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Bovines — Curious creatures

Gentle readers, I have always been a little curious as to how momma cows pick the one cow to baby sit the “littles” while the rest of them go to water. Have you ever wondered that? It certainly must be that special cow that they know will defend and nurture their babies while they are away. And the other thing is, the “littles” seem to know that they are in good hands with this particular “grandma” cow and don’t go chasing off after their moms. I am sure there are lessons to be learned here under these circumstances just as there are with other creatures. I have to admit I missed so many of these lessons in my younger cowboyin’ days. I wish now that I had paid more attention way back then and applied some of what I had learned to my daily obligations.

I, like many of you, have had what we thought at the time could be “near death experiences” while trying to tag or doctor a newborn if momma was one of THOSE. Yep, we all like our momma cows to be protective of their babies, but not to the point they make a nervous wreck out of us as they stand 3 feet away, head down, blowing snot with bloodshot eyes while we are trying to put an ear tag on their baby. I always preferred to work out of a pickup where at least I had a chance to jump in the back if all “heck” breaks loose. On the other hand, I, like you, have had some of those old sisters try and climb right up in the back with you. I have had the unfortunate situation to be a’horseback when I had to try and tag a new baby and of course, the cow will charge you and your horse runs off and you better hope that horse is not tied to the calf. It’s almost funny as I picture that situation unfolding, but it wasn’t funny at the time. Thank God my horse only went a short distance as the calf was on the rope and the cow stopped and stood over her calf.

I was able to get on my horse and pull the calf up close enough to free him as momma was almost in my back pocket.



I reckon that cows are a lot like we are as humans. I certainly believe that what breed they are and how they are pastured and handled has a lot to do with how they behave. In north east Texas we had a lot of “bremmer” crossed cows and being able to run a cow on five or six acres usually meant your pastures were small. That could also mean that those old gals could be a little testy if challenged. You just do the best you can with what you got. I knew a lot of “farmer” types or back yard cow men that worked their cows with nothing but a stick and on foot. The cows stayed gentle and the calves were calmer for sure. Well, of course, a cowboy is gonna’ have none of that. He needs wide open spaces, a good hoss and maybe a couple of good dogs to keep him happy and stay on the job for any length of time. I could tell you a “cow joke” now but I probably would BUTCHER IT! HA, HA, GET IT?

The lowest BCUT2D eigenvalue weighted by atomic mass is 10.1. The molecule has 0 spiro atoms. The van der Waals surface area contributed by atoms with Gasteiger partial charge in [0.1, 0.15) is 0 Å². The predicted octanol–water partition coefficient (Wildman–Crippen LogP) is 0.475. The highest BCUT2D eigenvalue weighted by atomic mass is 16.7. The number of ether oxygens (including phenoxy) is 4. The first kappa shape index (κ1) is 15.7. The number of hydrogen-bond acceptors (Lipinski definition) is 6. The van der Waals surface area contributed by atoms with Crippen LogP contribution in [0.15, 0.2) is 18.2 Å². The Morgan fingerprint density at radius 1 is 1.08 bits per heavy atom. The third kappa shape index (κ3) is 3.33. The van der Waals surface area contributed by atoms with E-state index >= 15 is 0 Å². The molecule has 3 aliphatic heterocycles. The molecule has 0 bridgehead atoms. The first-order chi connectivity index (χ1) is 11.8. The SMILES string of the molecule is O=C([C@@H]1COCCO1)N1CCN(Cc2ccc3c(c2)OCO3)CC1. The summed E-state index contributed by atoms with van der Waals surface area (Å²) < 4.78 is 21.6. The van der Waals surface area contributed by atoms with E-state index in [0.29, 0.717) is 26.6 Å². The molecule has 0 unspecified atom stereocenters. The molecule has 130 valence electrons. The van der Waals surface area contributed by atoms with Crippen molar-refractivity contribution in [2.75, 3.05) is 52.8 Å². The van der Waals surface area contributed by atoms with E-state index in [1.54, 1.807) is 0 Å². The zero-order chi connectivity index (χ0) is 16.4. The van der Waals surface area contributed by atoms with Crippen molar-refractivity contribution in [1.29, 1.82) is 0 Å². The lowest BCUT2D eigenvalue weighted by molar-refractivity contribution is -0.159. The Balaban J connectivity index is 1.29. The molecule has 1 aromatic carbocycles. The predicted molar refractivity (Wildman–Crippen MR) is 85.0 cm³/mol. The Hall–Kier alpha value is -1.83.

I was doing some chores outside the other day and stopped to catch a breath and looked over at my neighbor’s pasture and there was this steer and he was just standing there and it appears he was just observing me and had been for some time. What in the world was he thinking? Cows are curious creatures! I remember one time long ago when old Lester (83 years) and I stopped to water our horses at a windmill on the vast LX Ranch north of Amarillo. It was a hot summer day and here comes this ol’ steer out of the brush to get a drink of water. He paused briefly to look us over and then came on in for a drink across the large tub that was there. He was just one of the boys that day but still I had to wonder about him a little. Most yearlings wouldn’t approach a situation unless they had others with them. Oh well. I’m still learning even in my old age as I usually have cattle on my place every summer.



Stay tuned, check yer cinch on occasion, “let me control the text books and I will control the state!” Adolf Hitler, I’ll c. y’all, all y’all.

Mad Jack Hanks




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